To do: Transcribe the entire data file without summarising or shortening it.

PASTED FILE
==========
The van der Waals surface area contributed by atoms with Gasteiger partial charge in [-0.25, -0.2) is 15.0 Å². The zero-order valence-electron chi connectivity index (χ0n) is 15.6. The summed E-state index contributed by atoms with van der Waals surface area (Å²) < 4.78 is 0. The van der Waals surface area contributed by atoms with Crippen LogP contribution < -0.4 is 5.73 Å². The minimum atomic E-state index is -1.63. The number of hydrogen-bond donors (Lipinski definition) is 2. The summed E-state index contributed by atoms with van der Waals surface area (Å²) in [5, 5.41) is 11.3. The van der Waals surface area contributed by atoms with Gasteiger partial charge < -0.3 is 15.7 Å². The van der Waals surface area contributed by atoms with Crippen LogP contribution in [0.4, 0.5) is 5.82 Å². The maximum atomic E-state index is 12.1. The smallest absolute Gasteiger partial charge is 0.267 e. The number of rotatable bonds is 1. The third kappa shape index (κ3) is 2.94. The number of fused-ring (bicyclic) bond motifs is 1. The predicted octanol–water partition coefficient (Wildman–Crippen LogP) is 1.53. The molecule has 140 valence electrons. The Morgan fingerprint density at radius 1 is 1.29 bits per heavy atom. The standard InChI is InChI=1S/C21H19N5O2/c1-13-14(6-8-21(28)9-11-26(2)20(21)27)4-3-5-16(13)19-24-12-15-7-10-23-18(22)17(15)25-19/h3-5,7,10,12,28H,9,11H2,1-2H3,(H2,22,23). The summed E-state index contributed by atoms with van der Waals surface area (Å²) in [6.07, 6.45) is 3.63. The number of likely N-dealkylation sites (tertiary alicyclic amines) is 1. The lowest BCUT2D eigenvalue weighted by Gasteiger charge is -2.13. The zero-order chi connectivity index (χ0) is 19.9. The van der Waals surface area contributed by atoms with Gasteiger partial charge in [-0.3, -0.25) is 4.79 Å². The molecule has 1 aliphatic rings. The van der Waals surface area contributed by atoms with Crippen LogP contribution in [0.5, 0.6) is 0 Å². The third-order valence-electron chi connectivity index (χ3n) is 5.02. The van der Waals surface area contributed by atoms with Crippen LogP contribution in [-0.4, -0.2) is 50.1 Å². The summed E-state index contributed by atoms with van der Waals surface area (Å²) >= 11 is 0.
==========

The van der Waals surface area contributed by atoms with Gasteiger partial charge in [-0.25, -0.2) is 15.0 Å². The zero-order valence-electron chi connectivity index (χ0n) is 15.6. The summed E-state index contributed by atoms with van der Waals surface area (Å²) < 4.78 is 0. The van der Waals surface area contributed by atoms with Crippen LogP contribution < -0.4 is 5.73 Å². The minimum atomic E-state index is -1.63. The number of hydrogen-bond donors (Lipinski definition) is 2. The summed E-state index contributed by atoms with van der Waals surface area (Å²) in [5, 5.41) is 11.3. The van der Waals surface area contributed by atoms with Gasteiger partial charge < -0.3 is 15.7 Å². The van der Waals surface area contributed by atoms with Crippen LogP contribution in [0.4, 0.5) is 5.82 Å². The maximum atomic E-state index is 12.1. The smallest absolute Gasteiger partial charge is 0.267 e. The number of rotatable bonds is 1. The third kappa shape index (κ3) is 2.94. The number of fused-ring (bicyclic) bond motifs is 1. The predicted octanol–water partition coefficient (Wildman–Crippen LogP) is 1.53. The molecule has 140 valence electrons. The Morgan fingerprint density at radius 1 is 1.29 bits per heavy atom. The standard InChI is InChI=1S/C21H19N5O2/c1-13-14(6-8-21(28)9-11-26(2)20(21)27)4-3-5-16(13)19-24-12-15-7-10-23-18(22)17(15)25-19/h3-5,7,10,12,28H,9,11H2,1-2H3,(H2,22,23). The summed E-state index contributed by atoms with van der Waals surface area (Å²) in [6.07, 6.45) is 3.63. The number of likely N-dealkylation sites (tertiary alicyclic amines) is 1. The lowest BCUT2D eigenvalue weighted by Gasteiger charge is -2.13. The zero-order chi connectivity index (χ0) is 19.9. The van der Waals surface area contributed by atoms with Gasteiger partial charge in [-0.3, -0.25) is 4.79 Å². The molecule has 1 aliphatic rings. The van der Waals surface area contributed by atoms with Crippen LogP contribution in [0.5, 0.6) is 0 Å². The third-order valence-electron chi connectivity index (χ3n) is 5.02. The van der Waals surface area contributed by atoms with Crippen LogP contribution in [-0.4, -0.2) is 50.1 Å². The summed E-state index contributed by atoms with van der Waals surface area (Å²) >= 11 is 0.